The 5th Wave by Rick YanceyAuthor: Rick Yancey Website|Twitter
Published:7 May 2013 (Puffin)
Buy the paperback: Amazon|BookDepository
Buy the e-book: Kindle|Kobo
Source: Borrowed from library
Plot Summary (from Goodreads):
After the 1st wave, only darkness remains. After the 2nd, only the lucky escape. And after the 3rd, only the unlucky survive. After the 4th wave, only one rule applies: trust no one.
Now, it’s the dawn of the 5th wave, and on a lonely stretch of highway, Cassie runs from Them. The beings who only look human, who roam the countryside killing anyone they see. Who have scattered Earth’s last survivors. To stay alone is to stay alive, Cassie believes, until she meets Evan Walker. Beguiling and mysterious, Evan Walker may be Cassie’s only hope for rescuing her brother—or even saving herself. But Cassie must choose: between trust and despair, between defiance and surrender, between life and death. To give up or to get up.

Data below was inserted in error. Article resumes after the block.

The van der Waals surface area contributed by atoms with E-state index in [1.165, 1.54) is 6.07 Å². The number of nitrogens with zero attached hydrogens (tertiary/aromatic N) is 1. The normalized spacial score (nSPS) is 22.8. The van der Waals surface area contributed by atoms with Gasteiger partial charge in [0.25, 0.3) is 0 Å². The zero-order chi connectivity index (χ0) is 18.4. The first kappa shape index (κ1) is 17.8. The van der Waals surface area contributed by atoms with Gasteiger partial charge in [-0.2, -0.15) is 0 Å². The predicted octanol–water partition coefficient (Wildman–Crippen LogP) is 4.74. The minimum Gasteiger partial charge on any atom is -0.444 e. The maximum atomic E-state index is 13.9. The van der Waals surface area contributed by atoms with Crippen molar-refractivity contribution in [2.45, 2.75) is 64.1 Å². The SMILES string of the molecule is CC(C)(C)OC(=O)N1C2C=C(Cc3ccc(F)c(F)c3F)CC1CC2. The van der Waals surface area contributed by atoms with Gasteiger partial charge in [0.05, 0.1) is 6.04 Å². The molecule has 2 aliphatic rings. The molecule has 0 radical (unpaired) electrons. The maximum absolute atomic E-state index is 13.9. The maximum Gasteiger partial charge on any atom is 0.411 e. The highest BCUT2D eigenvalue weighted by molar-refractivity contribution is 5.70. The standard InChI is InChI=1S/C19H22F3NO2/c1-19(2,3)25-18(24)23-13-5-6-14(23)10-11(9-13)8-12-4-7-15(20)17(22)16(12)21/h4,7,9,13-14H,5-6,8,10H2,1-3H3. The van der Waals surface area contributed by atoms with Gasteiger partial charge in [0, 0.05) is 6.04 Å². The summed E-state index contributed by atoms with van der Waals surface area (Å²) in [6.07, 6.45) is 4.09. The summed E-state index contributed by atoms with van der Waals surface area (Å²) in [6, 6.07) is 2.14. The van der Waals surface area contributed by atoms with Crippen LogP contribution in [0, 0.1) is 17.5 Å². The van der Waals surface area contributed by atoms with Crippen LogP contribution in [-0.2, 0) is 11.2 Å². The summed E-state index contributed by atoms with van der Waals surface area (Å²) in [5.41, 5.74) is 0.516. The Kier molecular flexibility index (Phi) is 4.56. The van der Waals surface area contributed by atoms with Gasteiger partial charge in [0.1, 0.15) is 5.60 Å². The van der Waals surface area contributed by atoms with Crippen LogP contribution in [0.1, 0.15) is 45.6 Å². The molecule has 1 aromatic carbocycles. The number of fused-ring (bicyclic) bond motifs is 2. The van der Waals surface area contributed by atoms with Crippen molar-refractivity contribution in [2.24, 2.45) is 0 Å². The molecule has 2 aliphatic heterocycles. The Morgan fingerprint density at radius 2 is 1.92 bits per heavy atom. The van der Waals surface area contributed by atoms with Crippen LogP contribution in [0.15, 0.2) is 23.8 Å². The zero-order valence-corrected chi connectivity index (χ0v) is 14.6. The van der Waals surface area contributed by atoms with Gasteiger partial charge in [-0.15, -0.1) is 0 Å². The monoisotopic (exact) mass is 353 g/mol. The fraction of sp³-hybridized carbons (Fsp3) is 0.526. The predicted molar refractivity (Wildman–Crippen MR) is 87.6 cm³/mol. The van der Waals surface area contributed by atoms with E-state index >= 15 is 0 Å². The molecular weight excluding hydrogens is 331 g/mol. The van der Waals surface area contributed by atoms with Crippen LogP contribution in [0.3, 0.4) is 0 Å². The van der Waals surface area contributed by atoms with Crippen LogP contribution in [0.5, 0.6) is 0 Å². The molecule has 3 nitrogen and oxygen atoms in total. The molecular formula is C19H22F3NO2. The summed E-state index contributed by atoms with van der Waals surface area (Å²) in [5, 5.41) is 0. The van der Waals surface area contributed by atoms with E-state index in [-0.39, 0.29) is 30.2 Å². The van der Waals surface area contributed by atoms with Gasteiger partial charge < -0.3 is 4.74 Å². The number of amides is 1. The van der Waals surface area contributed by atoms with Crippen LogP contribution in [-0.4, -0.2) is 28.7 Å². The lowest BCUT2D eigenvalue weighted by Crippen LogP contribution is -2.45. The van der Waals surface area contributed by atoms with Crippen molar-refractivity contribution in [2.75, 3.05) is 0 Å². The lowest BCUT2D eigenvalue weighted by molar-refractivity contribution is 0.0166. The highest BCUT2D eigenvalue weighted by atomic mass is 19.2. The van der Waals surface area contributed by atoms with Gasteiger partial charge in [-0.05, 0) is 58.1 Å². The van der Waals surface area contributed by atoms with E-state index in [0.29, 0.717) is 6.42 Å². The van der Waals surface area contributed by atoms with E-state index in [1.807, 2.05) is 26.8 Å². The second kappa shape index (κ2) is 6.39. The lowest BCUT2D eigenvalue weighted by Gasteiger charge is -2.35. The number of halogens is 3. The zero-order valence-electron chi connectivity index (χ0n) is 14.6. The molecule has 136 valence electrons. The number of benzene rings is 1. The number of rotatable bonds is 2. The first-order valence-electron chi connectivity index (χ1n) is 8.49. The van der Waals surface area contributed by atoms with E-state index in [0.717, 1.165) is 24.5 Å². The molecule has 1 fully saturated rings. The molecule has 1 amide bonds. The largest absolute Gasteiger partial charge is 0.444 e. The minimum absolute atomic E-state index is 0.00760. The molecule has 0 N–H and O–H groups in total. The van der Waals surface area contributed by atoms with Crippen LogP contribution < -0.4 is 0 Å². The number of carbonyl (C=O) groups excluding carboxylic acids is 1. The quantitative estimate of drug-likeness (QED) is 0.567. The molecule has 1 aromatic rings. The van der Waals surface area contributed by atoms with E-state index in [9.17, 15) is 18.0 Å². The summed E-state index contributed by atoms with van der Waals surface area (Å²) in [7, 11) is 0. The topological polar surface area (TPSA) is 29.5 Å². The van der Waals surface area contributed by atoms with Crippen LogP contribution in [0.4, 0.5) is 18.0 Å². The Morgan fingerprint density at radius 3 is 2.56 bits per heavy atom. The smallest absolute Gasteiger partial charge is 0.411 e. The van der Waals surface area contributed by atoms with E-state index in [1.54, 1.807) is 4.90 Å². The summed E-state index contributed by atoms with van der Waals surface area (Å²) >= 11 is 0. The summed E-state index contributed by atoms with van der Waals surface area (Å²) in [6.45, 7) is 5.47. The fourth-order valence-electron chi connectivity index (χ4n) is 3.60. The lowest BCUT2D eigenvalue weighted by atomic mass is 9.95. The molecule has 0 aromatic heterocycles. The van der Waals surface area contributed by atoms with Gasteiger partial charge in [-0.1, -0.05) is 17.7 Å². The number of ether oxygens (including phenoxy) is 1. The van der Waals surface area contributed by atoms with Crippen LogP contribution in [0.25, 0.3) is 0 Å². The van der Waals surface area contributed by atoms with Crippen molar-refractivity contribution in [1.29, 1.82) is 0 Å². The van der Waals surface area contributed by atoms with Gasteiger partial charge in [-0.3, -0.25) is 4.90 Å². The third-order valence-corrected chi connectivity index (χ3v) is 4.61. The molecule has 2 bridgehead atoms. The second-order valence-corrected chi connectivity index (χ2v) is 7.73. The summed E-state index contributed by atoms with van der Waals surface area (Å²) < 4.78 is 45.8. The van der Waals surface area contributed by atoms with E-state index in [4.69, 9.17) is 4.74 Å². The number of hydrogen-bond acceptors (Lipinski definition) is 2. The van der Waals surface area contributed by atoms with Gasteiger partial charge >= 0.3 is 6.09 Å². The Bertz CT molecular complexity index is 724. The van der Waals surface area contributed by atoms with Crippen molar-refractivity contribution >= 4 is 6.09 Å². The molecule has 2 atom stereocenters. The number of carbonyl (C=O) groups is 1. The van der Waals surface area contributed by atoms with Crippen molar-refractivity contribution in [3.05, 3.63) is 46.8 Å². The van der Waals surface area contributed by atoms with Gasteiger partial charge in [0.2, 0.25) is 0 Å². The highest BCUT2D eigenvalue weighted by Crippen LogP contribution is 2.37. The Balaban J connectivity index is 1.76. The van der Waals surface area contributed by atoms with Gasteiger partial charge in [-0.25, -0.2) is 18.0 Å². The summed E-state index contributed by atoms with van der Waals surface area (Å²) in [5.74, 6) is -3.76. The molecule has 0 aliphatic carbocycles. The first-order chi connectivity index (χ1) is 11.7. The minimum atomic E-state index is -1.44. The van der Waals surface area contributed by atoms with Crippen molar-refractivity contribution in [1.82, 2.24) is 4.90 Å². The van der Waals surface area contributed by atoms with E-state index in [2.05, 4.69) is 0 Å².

It's been impossible to avoid the hype surrounding this book. It seems everyone, everywhere was talking about it and raving about it and so I've been itching to read The 5th Wave ever since it started popping up on my radar! The world is being attacked by the "Others" who have wiped out most of the human population in "waves". Now alone and on the run facing the 5th wave, Cassie must fight to survive against all the odds.
I tried to go into this book with an open mind, because when a book is so hyped up the last thing you want is to build it up in your head and end up disappointed. I'd already read the opening chapters in a chapter sampler of the book that was available for free so I knew I was going to like the beginning. The opening to the story follows Cassie as she faces her current battle to survive in the wilderness and reflects on her past and what has happened up to that point.